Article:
Your pet’s health is of utmost importance. Below is our guide to caring for your brand new puppy or kittenFind Out More
Puppy Health Guide
Preparing for your new puppy
Follow the tips below to help you prepare for your precious new pooch.
- Find out what your puppy is feeding on and continue on this diet before gradually changing it if you wish
- Feed your puppy a premium food free of artificial additives that may cause health problems in the long run
- Choose a good quality treat that you can use to reward your pup for good behaviour
- Help your puppy feel at home with soft bedding, a warm blanket and heavy food and water bowls that are difficult to knock over
- Provide your pup with toys to play with to develop its skills and enrich its play time. Chew toys are great to help with teething and prevent your new pup from chewing your shoes!
Puppies prefer routine so it can be useful to establish feeding, play time, toilet and sleep time routines from the time you first bring your puppy home. The following points will help you to establish healthy routines for your new pup:
- Feed your puppy three to four meals a day until it is six months of age, at which point you can reduce it to two meals a day
- Create a little safe haven for your puppy to rest and sleep in when it tires
- Choose a spot where you want your pup to go to the toilet and give it time to get used to this area. Take your puppy to this toileting area regularly and praise it for going in the right spot
- Watch out for any signs of your pup needing to go, such as sniffing and circling inside the house. Puppies usually need to go to the toilet after every feeding, playtime and naptime.
One of the most important things you can do to protect the health of your furry friend is to ensure it is vaccinated. Vaccinations will protect your puppy against diseases such as distemper, parvovirus and hepatitis. Pups should receive two injections between 8 and 12 weeks of age. After these initial puppy injections, speak to your vet for specific advice on when to bring your growing dog in for ongoing vaccinations.
Worming and Flea Treatment
Every puppy carries worms that are passed on from their mother, with roundworms being the main problem in young pups. Ensure your puppy is wormed with a good quality wormer every fortnight until it is 12 weeks old.
Your pup should then be wormed monthly until they are six months of age, and once every three months thereafter.It is just as important to remember to treat your pup for fleas. Not only can fleas affect the health and wellbeing of your puppy, they can take over your home too.
Flea treatments can be administered in a variety of ways and your vet can advise you on the most suitable product for your pooch.
Desexing is important to not only prevent unwanted litters, but also to prevent undesirable behaviours in male dogs. Dogs should be desexed by the age of five to six months.
Desexing also has some health benefits for dogs, including preventing worm infections and mammary disease in female dogs later in life.
Kitten Health GuidePreparing for your new kitten
Being prepared for your new kitten before you bring it home will allow you to concentrate on giving the new arrival the love and encouragement it needs to settle in comfortably. Following the steps below will help you to welcome your kitten to a safe and healthy environment.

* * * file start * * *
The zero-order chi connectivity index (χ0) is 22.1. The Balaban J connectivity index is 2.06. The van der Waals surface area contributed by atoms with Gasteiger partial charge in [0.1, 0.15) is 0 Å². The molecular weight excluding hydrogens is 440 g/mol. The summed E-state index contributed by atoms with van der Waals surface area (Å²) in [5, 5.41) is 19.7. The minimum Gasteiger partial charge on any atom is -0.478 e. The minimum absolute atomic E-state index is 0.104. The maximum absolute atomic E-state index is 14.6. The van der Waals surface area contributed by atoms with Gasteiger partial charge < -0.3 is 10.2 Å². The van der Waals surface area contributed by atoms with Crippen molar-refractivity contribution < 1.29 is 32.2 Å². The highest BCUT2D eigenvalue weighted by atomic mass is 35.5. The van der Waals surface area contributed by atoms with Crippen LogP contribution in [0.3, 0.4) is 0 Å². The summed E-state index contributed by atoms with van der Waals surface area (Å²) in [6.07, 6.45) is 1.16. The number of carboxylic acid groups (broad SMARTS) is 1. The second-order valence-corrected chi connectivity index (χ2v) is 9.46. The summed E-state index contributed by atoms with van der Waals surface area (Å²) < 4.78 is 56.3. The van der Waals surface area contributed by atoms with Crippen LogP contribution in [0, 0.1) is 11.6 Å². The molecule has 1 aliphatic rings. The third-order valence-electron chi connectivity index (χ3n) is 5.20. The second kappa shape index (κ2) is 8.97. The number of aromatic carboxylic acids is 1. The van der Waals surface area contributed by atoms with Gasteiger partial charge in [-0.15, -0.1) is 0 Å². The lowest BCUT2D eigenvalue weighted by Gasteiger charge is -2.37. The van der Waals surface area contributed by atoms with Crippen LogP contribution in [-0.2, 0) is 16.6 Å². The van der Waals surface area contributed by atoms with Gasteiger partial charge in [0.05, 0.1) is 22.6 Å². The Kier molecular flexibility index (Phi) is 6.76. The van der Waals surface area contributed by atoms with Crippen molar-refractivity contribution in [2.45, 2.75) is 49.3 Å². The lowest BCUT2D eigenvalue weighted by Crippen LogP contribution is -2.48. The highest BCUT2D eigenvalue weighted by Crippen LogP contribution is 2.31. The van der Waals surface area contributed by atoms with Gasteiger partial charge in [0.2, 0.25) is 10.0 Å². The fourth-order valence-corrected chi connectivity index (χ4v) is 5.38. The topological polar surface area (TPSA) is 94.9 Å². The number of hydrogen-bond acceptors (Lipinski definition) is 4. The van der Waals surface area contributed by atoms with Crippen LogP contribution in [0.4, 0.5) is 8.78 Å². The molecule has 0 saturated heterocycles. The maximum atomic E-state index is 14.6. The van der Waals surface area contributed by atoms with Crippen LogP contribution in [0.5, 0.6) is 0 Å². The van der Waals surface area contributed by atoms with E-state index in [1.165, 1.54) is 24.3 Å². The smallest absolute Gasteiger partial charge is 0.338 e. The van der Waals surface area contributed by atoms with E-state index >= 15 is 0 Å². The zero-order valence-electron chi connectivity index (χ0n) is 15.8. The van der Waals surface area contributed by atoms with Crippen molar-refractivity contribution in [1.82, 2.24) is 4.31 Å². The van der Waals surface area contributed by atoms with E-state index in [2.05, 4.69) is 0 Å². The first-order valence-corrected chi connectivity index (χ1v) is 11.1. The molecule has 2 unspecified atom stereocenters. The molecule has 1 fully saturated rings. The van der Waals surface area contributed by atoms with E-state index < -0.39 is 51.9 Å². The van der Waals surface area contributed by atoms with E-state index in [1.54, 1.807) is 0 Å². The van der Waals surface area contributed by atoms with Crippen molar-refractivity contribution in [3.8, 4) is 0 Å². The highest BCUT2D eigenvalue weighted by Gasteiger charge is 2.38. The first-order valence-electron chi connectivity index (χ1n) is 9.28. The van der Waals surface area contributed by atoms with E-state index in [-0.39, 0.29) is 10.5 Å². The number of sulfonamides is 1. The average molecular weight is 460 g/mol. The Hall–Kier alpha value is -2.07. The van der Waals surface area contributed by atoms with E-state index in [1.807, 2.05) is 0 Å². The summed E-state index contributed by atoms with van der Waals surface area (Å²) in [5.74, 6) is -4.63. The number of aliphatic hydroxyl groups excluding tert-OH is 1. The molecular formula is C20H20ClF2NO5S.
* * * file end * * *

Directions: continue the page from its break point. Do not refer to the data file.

- Choose a spot where you want your kitten to sleep and place a box, cane basket or soft bed here. Cats get used to routine, so ensure you place your kitten’s bed where you plan for it to stay as it gets older
- Position your kitten’s litter tray in a discreet corner of the room. Place the food bowl in the opposite direction and the water away from both, as cats dislike drinking next to food
- A cat scratching post is an absolute essential for a new kitten, but you should also provide toys for it to play with to help develop its skills
- Ensure your home is ‘kitten proof’ by removing dangers to the kitten from around the home, such as chemicals and detergents, exposed electrical cords and small spaces where your kitten could get stuck.
When you bring your new kitten home, remember it is normal for kittens to feel timid and scared in their new surroundings. If your kitten is feeling shy and insecure, do not try to coax it out of its hiding place. Be patient and let your kitten get to know you and your family members at its own pace.
- Raw fish
- Grapes and raisins
- Spicy food
- Dairy products
- Onions, tomatoes and mushrooms
Ensure your kitten is up-to-date with its vaccinations to help it stay happy and healthy. Vaccinations can help to protect kittens against three very serious diseases – cat flu, feline enteritis and feline leukaemia virus. Kittens should receive two injections when they are aged between nine and 13 weeks. A third injection is typically offered as an optional extra for a kitten to develop maximum immunity.
Worming and Flea Treatment
Every kitten carries worms that are passed on to them from their mother. You should ensure your kitten is wormed fortnightly with a good quality wormer until it is 12 weeks of age. It should then be wormed monthly until it is six months old, and once every three months thereafter.
Fleas are another pesky problem to look out for. Fleas may be tiny but they can cause big problems for kittens, which is why it is vitally important to treat your kitten for them. Flea treatments can be administered in a variety of ways, including sprays and spot-on liquid.
Your vet can advise you of the most suitable product for your kitten.
Desexing is important to prevent unwanted litters and to help avoid undesirable behaviours in male cats. Kittens should be desexed by the time they are five to six months old.
Desexing can also have health benefits for your cat, including preventing womb infections and mammary disease in female cats later in life.